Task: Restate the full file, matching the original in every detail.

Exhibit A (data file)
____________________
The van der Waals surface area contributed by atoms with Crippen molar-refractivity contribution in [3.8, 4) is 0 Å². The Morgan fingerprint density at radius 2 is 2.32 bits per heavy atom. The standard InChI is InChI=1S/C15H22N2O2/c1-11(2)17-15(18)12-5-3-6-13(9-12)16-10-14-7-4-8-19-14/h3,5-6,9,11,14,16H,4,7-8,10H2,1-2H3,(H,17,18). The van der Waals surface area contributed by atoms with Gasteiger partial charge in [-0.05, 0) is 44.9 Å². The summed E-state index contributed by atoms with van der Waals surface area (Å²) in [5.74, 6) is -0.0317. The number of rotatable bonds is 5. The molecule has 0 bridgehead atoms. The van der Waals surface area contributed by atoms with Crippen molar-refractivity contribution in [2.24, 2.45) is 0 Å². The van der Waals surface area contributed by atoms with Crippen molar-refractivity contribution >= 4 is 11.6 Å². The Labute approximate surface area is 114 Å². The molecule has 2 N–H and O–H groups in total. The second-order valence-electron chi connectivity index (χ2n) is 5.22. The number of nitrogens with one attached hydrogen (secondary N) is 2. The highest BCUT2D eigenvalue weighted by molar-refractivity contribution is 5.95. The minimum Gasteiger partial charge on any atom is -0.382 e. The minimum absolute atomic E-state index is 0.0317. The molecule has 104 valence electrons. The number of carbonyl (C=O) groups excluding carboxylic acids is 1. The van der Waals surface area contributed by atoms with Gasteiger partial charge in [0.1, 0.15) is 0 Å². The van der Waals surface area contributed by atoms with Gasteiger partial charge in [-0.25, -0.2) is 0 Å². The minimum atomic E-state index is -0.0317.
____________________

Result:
The van der Waals surface area contributed by atoms with Crippen molar-refractivity contribution in [3.8, 4) is 0 Å². The Morgan fingerprint density at radius 2 is 2.32 bits per heavy atom. The standard InChI is InChI=1S/C15H22N2O2/c1-11(2)17-15(18)12-5-3-6-13(9-12)16-10-14-7-4-8-19-14/h3,5-6,9,11,14,16H,4,7-8,10H2,1-2H3,(H,17,18). The van der Waals surface area contributed by atoms with Gasteiger partial charge in [-0.05, 0) is 44.9 Å². The summed E-state index contributed by atoms with van der Waals surface area (Å²) in [5.74, 6) is -0.0317. The number of rotatable bonds is 5. The molecule has 0 bridgehead atoms. The van der Waals surface area contributed by atoms with Crippen molar-refractivity contribution in [2.24, 2.45) is 0 Å². The van der Waals surface area contributed by atoms with Crippen molar-refractivity contribution >= 4 is 11.6 Å². The Labute approximate surface area is 114 Å². The molecule has 2 N–H and O–H groups in total. The second-order valence-electron chi connectivity index (χ2n) is 5.22. The number of nitrogens with one attached hydrogen (secondary N) is 2. The highest BCUT2D eigenvalue weighted by molar-refractivity contribution is 5.95. The minimum Gasteiger partial charge on any atom is -0.382 e. The minimum absolute atomic E-state index is 0.0317. The molecule has 104 valence electrons. The number of carbonyl (C=O) groups excluding carboxylic acids is 1. The van der Waals surface area contributed by atoms with Gasteiger partial charge in [0.1, 0.15) is 0 Å². The van der Waals surface area contributed by atoms with Gasteiger partial charge in [-0.25, -0.2) is 0 Å². The minimum atomic E-state index is -0.0317.